So my wife told me she wanted to start to learn to stand-up paddle, so I went to check out the conditions at the newly-opened Overpeck Park in Teaneck, NJ, which has a lake that looks perfect for a 2000m buoyed rowing course if USRowing ever got the urge for a regatta within sight of the Manhattan skyline. Here’s what I found:
1. The lake is too shallow for SUP unless you plan to never fall off the board, hence it is not good for beginners. I probed the depth with my paddle and could almost always hit bottom.
2. The launch area is riprap stone, which again is not great for someone who might have trouble close to shore.
3. The facilities are great, with easy NJ Turnpike access, close parking, clean new bathrooms, etc.
4. The wind was howling, so to play it safe I mostly knelt vs. stood given the shallow water.
Verdict: too bad, this would be a great lake for kayaking or even rowing, but probably not ideal for SUP, especially for beginners.
Now, on another note, this is a great link: Crossfit Endurance hooking up with the SUP crowd in Dana Point: http://www.youtube.com/user/Watermans100
Now we’re talkin!
Well I had an awesome race yesterday in the double sculls in very tough headwind conditions – we led start to finish and won a USRowing Masters National Championship with open water over the next closest boat.
Observations: 1) Ability to maintain CONSISTENT horsepower instead of “fly-and-die”, 2) Ability to handle a race that was 30 seconds longer than usual due to conditions with NO LOSS of power or speed, and 3) Ability to RECOVER quickly after the race, feeling like I could do it again.
This type of race is basically equivalent to doing 140-150 kettlebell swings or bodyweight deadlifts in 3 minutes 52 seconds.
I commented to my doubles partner that until the week of the race, I had not done a practice session lasting more than 40 minutes all summer, following the WODs at Crossfit Ignite for strength/power and the Crossfit Endurance model of high-intensity intervals with little rest on the water. Clearly this method works for masters rowing where the events average 3:30-4:00 in length and all of us have work/family commitments that put pressure on available training time.
The last time I won this event was 10 years ago when I was in my early 30s…and I feel as fit or fitter now than I did then.
It will be interesting to see the carryover into the fall races where the course is 5K, or 20-25 minutes.
6-month goal on the whiteboard at Crossfit Ignite: “Win Masters National Championship”. CHECK !
There are still spots available to attend the Crossfit Rowing Certification at Crossfit Ignite and Nereid Boat Club over Labor Day weekend. This is a central location to the New York metro area, and will feature one day on the Concept2 and one day on the water learning to row. For any Crossfitters who haven’t tried it, the on-water experience is wonderful and very different from the C2, involving balance, finesse, and timing. Kind of like a middle aged rower learning to do double-unders 🙂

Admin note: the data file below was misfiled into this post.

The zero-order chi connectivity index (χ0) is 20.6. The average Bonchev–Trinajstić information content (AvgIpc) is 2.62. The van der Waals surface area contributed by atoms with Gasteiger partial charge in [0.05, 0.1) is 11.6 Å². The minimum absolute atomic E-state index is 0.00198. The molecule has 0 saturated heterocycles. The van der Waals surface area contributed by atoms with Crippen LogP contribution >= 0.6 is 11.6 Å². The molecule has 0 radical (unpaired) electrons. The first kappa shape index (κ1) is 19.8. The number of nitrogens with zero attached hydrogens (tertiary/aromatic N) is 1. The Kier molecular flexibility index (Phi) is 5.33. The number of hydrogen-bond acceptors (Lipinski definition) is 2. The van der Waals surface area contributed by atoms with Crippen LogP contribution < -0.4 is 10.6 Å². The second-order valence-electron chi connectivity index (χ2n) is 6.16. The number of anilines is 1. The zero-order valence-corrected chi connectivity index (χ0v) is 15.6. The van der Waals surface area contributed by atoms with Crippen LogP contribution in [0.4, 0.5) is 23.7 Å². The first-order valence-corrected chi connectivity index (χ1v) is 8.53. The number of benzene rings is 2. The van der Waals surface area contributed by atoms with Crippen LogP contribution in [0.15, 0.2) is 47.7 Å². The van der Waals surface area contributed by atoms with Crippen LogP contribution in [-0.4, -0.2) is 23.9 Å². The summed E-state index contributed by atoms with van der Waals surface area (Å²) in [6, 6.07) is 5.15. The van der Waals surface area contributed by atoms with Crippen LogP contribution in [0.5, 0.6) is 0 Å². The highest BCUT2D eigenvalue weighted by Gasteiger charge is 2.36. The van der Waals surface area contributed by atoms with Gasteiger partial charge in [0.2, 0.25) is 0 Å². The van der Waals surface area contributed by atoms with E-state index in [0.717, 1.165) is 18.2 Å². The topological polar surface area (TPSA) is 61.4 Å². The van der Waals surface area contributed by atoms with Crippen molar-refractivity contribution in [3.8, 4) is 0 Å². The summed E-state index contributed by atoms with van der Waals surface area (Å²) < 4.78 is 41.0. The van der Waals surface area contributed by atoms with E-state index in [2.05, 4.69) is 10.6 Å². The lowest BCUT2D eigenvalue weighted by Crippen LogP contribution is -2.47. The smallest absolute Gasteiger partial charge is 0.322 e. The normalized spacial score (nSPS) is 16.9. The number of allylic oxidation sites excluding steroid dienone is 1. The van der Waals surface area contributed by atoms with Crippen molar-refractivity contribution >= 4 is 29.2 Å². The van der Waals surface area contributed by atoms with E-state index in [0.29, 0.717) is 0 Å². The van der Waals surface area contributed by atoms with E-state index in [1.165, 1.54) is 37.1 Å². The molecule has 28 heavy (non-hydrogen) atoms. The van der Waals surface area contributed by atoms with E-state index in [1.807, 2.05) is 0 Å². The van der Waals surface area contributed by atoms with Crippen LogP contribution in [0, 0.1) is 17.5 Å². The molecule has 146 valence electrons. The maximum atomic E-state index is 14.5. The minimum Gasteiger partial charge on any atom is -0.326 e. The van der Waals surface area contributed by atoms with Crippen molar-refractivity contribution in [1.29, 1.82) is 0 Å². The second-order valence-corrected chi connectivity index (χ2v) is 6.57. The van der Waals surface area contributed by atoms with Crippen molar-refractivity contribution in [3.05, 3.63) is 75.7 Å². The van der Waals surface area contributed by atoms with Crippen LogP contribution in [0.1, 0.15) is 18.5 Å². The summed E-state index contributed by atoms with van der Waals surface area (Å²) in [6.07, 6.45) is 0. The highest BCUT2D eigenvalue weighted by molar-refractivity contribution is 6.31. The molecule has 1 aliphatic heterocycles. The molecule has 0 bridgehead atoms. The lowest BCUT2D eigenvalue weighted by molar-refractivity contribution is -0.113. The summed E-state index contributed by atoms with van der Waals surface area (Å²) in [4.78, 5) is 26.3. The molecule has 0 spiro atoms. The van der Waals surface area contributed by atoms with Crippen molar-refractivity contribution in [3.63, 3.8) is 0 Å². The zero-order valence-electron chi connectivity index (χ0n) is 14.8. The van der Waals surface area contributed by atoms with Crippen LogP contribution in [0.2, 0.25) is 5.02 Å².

Info at: http://crossfitignite.com/events/
Today’s Crossfit Endurance WOD was prescribed as 10×30 calories on the Concept2. Can’t do calories on the water, so I decided to do 10×40 strokes at race pace, but with only 20 rest stokes in between. It turned into one of the most intensity-packed workouts I’ve done. 25 minutes end-to-end including warmup and cooldown, just over 5K meters rowed, and 400 power strokes at 30-33 and 1:50-1:45 splits packed into that. I am tired, but I love it. Talk about time-efficient training!
Thanks to Jason and Rick at Crossfit Santa Clara for welcoming me as your guest this week! That’s what I love about the Crossfit community. Good luck in the Games guys and if you are ever in the New York / New Jersey area look us up at Crossfit Ignite!
Okay, the news of the day is the massive snowstorm on the east coast. 17 inches fell overnight in New York, and it’s still coming down here in Bergen County, New Jersey. No chance of going to Crossfit Ignite or Nereid Boat Club today, but this could be fun. I’m looking forward to an anaerobic workout of shoveling out from about 14 inches of snow since last night (how much does snow weigh?), and then maybe some deep snow running.
I estimate to clear my driveway will take about 17 rounds of 20 shovels at an average of 35 lbs. per shovel using a jumbo shovel. This may be a little light because the snow this time is very wet and heavy. The movement combines a lunge to set the shovel, a deadlift to lift it, and a 1-hand kettlebell swing motion to launch it over to the pile on the side of the driveway.
My neighbor kindly offered his snowblower but I declined !
It’s funny, I tried to find some online info on the biomechanics of snow shoveling as a workout, but all I could find was info on how to make it easier, not how to maximize the positive effects of the exercise! I want to maximize the load on my back (safely), not minimize it. I finally found one old thread on the Crossfit discussion board. Sounds like there are lots of Crossfitters in Jersey with the same question!
Anybody have any thoughts?
I will probably repeat this on Monday when I get to the boathouse and find that it’s still snowed in.
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